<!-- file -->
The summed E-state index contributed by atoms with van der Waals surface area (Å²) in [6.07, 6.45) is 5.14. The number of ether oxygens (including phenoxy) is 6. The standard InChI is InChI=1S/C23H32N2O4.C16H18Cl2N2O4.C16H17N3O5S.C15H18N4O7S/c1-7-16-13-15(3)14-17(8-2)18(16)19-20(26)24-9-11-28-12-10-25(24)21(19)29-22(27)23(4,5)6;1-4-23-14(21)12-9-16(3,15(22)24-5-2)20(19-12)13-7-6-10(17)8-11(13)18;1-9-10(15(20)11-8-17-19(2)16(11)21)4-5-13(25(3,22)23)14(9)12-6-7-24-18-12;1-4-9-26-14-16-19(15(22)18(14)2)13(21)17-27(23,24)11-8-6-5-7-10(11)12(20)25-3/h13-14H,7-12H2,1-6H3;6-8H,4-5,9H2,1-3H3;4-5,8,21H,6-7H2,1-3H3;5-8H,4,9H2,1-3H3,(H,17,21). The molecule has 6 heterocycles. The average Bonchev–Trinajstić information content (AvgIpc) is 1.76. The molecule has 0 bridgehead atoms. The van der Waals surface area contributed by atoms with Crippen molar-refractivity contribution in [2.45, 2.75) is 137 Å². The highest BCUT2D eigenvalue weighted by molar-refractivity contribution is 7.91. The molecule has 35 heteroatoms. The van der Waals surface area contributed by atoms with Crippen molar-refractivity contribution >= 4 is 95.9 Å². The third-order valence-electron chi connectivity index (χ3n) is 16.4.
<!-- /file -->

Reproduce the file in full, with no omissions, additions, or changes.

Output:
The summed E-state index contributed by atoms with van der Waals surface area (Å²) in [6.07, 6.45) is 5.14. The number of ether oxygens (including phenoxy) is 6. The standard InChI is InChI=1S/C23H32N2O4.C16H18Cl2N2O4.C16H17N3O5S.C15H18N4O7S/c1-7-16-13-15(3)14-17(8-2)18(16)19-20(26)24-9-11-28-12-10-25(24)21(19)29-22(27)23(4,5)6;1-4-23-14(21)12-9-16(3,15(22)24-5-2)20(19-12)13-7-6-10(17)8-11(13)18;1-9-10(15(20)11-8-17-19(2)16(11)21)4-5-13(25(3,22)23)14(9)12-6-7-24-18-12;1-4-9-26-14-16-19(15(22)18(14)2)13(21)17-27(23,24)11-8-6-5-7-10(11)12(20)25-3/h13-14H,7-12H2,1-6H3;6-8H,4-5,9H2,1-3H3;4-5,8,21H,6-7H2,1-3H3;5-8H,4,9H2,1-3H3,(H,17,21). The molecule has 6 heterocycles. The average Bonchev–Trinajstić information content (AvgIpc) is 1.76. The molecule has 0 bridgehead atoms. The van der Waals surface area contributed by atoms with Crippen molar-refractivity contribution in [2.45, 2.75) is 137 Å². The highest BCUT2D eigenvalue weighted by molar-refractivity contribution is 7.91. The molecule has 35 heteroatoms. The van der Waals surface area contributed by atoms with Crippen molar-refractivity contribution >= 4 is 95.9 Å². The third-order valence-electron chi connectivity index (χ3n) is 16.4.